Case Studies: Natural Cures for Insomnia

| September/October 2001

In my clinic, I’ve worked with patients who were literally desperate to get a good night’s sleep. Trouble falling asleep and waking up in the middle of the night, sometimes several times, is a common symptom of chronic underlying organ imbalances. Short-term acute symptoms of insomnia (the inability to sleep fully or be refreshed by sleep) are often a result of the accumulation of tension in the mind and body during the day. Unresolved interpersonal or inner conflicts, worry and pressure at work may all result in sleeping problems.

Different types of insomnia

I had two patients with different varieties of insomnia and with different causes behind their sleep troubles. Nicole was twenty-four and full of energy. She came into the clinic because she had bouts of energetic bursts interspersed with depression and a seeming inability to get a good night’s sleep for several weeks. She consumed a lot of sugar and caffeinated beverages.

Richard’s case was more complicated and of much longer standing. At forty-five, he had seen several doctors and tried different medications, but he still could not sleep regularly. He had intense headaches and some emotional instability—his wife called me several days after I met him to tell me that Richard would sometimes wake in the night in a cold sweat and sit upright with his eyes wide open.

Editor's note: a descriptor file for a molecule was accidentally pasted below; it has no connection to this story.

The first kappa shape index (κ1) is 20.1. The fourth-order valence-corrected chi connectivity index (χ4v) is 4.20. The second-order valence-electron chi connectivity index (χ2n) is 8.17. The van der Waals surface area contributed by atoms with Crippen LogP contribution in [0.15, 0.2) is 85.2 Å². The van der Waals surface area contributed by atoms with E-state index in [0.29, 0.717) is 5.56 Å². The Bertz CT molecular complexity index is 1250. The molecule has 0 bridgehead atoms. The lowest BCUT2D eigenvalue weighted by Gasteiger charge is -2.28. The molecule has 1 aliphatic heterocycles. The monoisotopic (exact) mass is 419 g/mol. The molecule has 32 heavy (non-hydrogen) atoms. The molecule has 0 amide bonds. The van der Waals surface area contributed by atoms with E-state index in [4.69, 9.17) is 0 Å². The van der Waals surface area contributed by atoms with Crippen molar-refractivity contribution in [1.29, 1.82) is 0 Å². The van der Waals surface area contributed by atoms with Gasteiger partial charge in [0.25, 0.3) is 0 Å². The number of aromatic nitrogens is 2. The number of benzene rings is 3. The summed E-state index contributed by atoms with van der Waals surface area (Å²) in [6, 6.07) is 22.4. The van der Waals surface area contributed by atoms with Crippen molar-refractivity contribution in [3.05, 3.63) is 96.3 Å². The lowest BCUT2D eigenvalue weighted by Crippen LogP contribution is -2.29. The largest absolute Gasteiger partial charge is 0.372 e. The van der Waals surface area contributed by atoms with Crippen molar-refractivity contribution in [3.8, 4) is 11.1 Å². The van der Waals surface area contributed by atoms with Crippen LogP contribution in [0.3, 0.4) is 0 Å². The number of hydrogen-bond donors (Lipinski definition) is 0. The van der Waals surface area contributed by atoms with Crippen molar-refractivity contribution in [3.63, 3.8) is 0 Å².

With all patients, and especially complicated cases, I first apply the eight principles of Chinese medicine, which are reflected in the following questions: Is the pathological process (disease-causing agent or influence) acting on the surface of the body or deep within? Is the process involved with a depletion or surplus of either vital energy or vital substances such as hormones? Are the active processes of the body too cranked up or too slow? Are the body and its processes too hot or too cold? Asking these questions, and observing the general health habits of the patient, their genetic makeup, and reading what the pulse and tongue have to say, the practitioner tries to understand the processes in each individual that lead to the symptoms of poor sleep.

For Nicole, most of the pathology was on the surface. Her tongue was fairly normal, except for a red tip, which generally shows a lot of nervous system activity. Richard’s imbalances had penetrated much more deeply, into his internal organs. He showed severe depletion of “kidney yin.” The kidney system in Chinese medicine generally relates to the hormonal system, whereas the yin substances involve the fluids of the body such as actual hormones, neurotransmitters, and enzymes. This kind of depletion normally results from years of pushing ourselves beyond the limits of our normal resources—for instance, with caffeine and sugar, among other factors.

The difference in programs between the two patients reflects the emphasis of a traditional system of medicine focusing on the differences between people, rather than overemphasizing symptoms. Experience has shown me that the former approach is often more effective—not necessarily for quickly eliminating symptoms, but for achieving longer-lasting results and for supporting the health of the patient, which invariably leads to a better quality of life.

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